Snowboard pioneer Jake Burton also inducted into Vail Hall of Fame | SummitDaily.com
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Snowboard pioneer Jake Burton also inducted into Vail Hall of Fame

VAIL DAILY STAFF REPORT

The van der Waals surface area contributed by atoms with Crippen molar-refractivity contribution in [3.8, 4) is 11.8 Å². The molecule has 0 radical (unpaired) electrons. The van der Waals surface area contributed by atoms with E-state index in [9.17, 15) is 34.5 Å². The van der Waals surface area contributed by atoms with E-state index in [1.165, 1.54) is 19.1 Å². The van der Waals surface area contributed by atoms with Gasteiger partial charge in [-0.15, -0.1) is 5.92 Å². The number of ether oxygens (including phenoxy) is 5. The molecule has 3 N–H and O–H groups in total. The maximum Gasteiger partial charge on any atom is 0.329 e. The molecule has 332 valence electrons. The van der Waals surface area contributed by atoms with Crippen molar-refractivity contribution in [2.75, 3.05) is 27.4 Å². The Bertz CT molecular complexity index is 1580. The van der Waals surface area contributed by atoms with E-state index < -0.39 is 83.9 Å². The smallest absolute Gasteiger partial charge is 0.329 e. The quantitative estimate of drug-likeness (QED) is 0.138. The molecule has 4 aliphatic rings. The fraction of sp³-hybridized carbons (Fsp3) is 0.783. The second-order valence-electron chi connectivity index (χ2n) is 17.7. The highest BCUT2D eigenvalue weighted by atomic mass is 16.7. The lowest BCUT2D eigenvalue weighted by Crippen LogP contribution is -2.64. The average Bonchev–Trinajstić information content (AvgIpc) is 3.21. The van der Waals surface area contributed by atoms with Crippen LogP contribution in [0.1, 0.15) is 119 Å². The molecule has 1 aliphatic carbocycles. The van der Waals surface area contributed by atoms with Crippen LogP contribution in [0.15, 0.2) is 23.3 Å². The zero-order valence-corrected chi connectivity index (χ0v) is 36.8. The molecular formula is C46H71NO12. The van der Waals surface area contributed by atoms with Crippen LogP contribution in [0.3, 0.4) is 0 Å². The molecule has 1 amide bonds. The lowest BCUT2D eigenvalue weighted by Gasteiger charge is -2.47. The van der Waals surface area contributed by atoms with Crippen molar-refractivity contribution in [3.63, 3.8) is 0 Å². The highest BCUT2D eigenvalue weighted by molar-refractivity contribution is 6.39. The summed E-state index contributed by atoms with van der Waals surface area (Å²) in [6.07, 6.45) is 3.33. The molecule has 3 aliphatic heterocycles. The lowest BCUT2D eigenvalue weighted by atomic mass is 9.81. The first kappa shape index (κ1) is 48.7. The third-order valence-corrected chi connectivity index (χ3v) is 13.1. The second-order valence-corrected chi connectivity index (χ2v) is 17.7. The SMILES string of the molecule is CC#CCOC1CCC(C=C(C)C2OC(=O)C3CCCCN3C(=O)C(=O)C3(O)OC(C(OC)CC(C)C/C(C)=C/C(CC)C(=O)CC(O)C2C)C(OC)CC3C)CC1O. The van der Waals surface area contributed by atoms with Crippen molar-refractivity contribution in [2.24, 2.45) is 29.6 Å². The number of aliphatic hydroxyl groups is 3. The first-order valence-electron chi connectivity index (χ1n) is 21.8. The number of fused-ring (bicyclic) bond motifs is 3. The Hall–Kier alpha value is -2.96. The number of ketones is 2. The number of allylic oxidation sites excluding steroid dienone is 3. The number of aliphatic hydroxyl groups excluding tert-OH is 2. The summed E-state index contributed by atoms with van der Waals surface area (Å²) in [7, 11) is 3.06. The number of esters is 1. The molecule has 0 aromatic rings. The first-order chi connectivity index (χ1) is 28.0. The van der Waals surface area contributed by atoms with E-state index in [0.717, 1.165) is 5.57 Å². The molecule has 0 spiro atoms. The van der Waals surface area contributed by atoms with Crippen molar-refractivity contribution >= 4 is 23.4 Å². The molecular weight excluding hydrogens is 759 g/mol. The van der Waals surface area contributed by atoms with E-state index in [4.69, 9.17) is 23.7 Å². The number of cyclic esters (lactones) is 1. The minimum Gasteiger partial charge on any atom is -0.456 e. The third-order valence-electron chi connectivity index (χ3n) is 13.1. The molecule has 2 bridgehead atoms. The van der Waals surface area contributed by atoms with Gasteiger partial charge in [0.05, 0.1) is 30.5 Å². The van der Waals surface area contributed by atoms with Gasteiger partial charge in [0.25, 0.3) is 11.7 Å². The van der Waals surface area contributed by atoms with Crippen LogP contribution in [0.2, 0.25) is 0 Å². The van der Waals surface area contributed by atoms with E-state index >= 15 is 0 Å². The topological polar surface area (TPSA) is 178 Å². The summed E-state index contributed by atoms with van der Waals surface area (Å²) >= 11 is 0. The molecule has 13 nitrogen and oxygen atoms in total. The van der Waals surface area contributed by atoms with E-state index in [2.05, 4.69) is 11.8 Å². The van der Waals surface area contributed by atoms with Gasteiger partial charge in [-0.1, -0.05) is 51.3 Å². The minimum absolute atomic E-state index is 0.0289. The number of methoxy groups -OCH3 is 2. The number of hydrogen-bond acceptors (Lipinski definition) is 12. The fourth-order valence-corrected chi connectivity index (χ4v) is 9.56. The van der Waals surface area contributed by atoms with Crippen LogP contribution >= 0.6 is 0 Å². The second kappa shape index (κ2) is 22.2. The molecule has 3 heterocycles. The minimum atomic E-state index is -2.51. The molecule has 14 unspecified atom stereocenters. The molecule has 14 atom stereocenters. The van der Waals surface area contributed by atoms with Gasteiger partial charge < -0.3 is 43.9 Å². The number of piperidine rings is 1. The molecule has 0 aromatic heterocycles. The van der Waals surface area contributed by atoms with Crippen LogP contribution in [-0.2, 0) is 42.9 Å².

VAIL – Vail Valley residents Harry Frampton and Sandy Treat are being inducted into Vail’s Colorado Ski & Snowboard Hall of Fame this year as builders of the sport. Frampton, managing partner of East West Partners, which is currently developing resort properties in the Vail Valley and around the state, was president of Vail Associates from 1982 to 1986. During that time, the company installed four high-speed lifts. Frampton also was instrumental in bringing both the 1989 and 1999 World Championships to Vail and Beaver Creek.Treat volunteered for the 10th Mountain Division, the famed soldiers on skis who fought in World War II, and trained and instructed fellow troops at Camp Hale. In 1986, Sandy returned to Colorado and, since then, has been one of the most dominant male master skiers of his class in the Rocky Mountain region. Treat also has held many board and volunteer positions at local organizations and talks about his personal experiences with the 10th Mountain Division at Camp Hale every week at the Colorado Ski & Snowboard Museum.The Colorado Ski & Snowboard Hall of Fame will announce its newest members at Thursday’s Colorado Ski Country USA meeting in Denver. The other inductees are Horst Abraham, Jake Burton Carpenter, Ernst Constam and Harry and Trygve Myhren. All of the inductees will be honored during the 34th annual Colorado Ski & Snowboard Hall of Fame Induction Gala, a fundraiser for the museum, on Nov. 6 at the Westin Westminster in Westminster.Carpenter founded Burton Snowboards and campaigned for ski resorts to open their slopes to snowboarders. In the 1960s, Abraham revolutionized ski instruction. He and a group of experts created the American Teaching Method, which was recognized as a major breakthrough in the field of ski instruction in the 1980s. Constam is credited as the inventor of the overhead cable ski tow, beginning with his J-bar, first installed in the 1930s. He also installed a T-bar on Cooper Hill to help the 10th Mountain Division train to become skiers. Throughout the 1960s, there were more than 80 Constam designs installed at resorts nationwide. Myhren, over the past 15 years, has promoted competitive disabled skiing and the international success of U.S. disabled athletes. He was instrumental in making Paralympic skiing the first adaptive sport to be fully integrated into the Olympic programs. He helped launch “SkiTAM” in 1995, which continues to be a fundraising powerhouse for the U.S. Disabled Ski Team.For more information on the inductees or the gala, contact (970) 476-1876 or visit http://www.skimuseum.net.


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